Former Pakistani President Pervez Musharraf angling for a return to politics

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Pervez Musharraf, President of Pakistan, speaks in the 'Three Crucial Questions for the President of Pakistan, Pervez Musharraf' session at the Annual Meeting of the World Economic Forum in Davos, Switzerland, in 2008. (Photo by Remy Steinegger/

 

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Pervez Musharraf, formerly president of Pakistan and one of the nation's military leaders, has announced that after three years in self-imposed exile, he wants to return home to run for office.

Gen. Musharraf, who now leads his own political faction, the All Pakistan Muslim League, addressed a rally of about 8,000 supporters via video link from Dubai. Fireworks were set off when Musharraf said he would return to Pakistan between Jan. 27 and 30.

Musharraf ruled Pakistan as a military dictator from 1999 to 2007 and then as a civilian president for another nine months. He stepped down in August 2008 to avoid impeachment proceedings.

Since then, he has lived in exile in London and Dubai, spending much of his time on the global lecture circuit. In 2010, he set up the All-Pakistan Muslim League, a new political party that he leads. He recently expressed an interest in returning to Pakistan and competing in upcoming elections.

But he'll have a problem. Tthere are warrants out in Pakistan for his arrest in connection with the killing of former Prime Minister Benazir Bhutto and Baloch nationalist leader Akbar Bugti. His opponents are also threatening to push for him to be tried for high treason for his 1999 military coup.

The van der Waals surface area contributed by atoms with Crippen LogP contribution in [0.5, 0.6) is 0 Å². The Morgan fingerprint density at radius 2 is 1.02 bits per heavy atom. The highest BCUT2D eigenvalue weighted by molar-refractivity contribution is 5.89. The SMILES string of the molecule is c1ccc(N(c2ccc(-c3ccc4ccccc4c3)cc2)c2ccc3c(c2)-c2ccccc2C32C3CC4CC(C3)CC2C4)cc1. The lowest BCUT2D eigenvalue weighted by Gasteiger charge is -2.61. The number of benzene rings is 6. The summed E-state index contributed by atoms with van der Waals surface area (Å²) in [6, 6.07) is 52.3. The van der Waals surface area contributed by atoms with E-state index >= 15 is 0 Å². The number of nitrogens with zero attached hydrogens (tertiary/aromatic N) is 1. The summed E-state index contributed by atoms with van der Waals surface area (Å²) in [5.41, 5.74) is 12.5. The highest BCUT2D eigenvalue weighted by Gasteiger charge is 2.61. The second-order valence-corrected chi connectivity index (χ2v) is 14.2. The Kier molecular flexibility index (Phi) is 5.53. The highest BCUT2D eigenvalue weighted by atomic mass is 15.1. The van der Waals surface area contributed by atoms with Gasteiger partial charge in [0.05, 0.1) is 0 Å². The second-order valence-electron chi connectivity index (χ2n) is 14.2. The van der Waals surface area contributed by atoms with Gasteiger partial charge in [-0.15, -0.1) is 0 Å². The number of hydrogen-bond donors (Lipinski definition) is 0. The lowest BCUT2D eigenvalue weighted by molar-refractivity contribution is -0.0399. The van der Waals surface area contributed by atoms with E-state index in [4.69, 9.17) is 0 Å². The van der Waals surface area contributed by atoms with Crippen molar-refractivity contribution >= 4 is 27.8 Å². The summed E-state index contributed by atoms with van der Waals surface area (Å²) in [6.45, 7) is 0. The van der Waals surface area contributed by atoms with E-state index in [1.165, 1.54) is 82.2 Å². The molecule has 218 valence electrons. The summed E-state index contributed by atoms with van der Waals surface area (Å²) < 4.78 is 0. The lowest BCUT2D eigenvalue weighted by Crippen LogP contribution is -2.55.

Musharraf remains defiant.

“There are many who are trying to scare me, but I am not scared,” Musharraf said during the rally. “I have fought wars. I have seen threats. I don’t fear, and I will come to Pakistan. These cases against me have no basis. I will face them in the courts.”

While Musharraf has no shortage of opponents, he also has supporters – as was evident at the rally in Karachi.

“I’m here to support Musharraf because I think we are a beneficiary of his era between 2000 – 2007,” said businessman Waquas Haider. “Haven’t seen a better time in Pakistan than that.”

Haider is part of a class of entrepreneurs and white-collar professionals that probably prospered most during Musharraf’s rule. The former general’s supporters overwhelmingly refer to economic growth under Musharraf as his most important credential. Haider said businessmen like himself could count on growth back then – and they want that certainty back.

“That’s what has been missing since he’s been gone, certainty. In a business environment that’s what we need,” Haider said.

Musharraf’s supporters are convinced he can bring back prosperity. They also don’t think the former general did anything wrong back in 1999, when he overthrew an elected government in a coup.

According to Ali Naqvi, an office-holder in Musharraf’s new political party, it was a legitimate act by Musharraf.

“I don’t call it unconstitutional,” Naqvi said. “At that time the situation was very grave. Pakistan was being declared a failed state. It was high time, he did a right thing. People supported it. People were distributing cakes and sweets. Especially in the urban areas. People were on the streets and dancing. How can you call it unconstitutional?”

That’s not how Musharraf’s foes see it. That's why his most immediate challenge is how to return to Pakistan without getting arrested.

 

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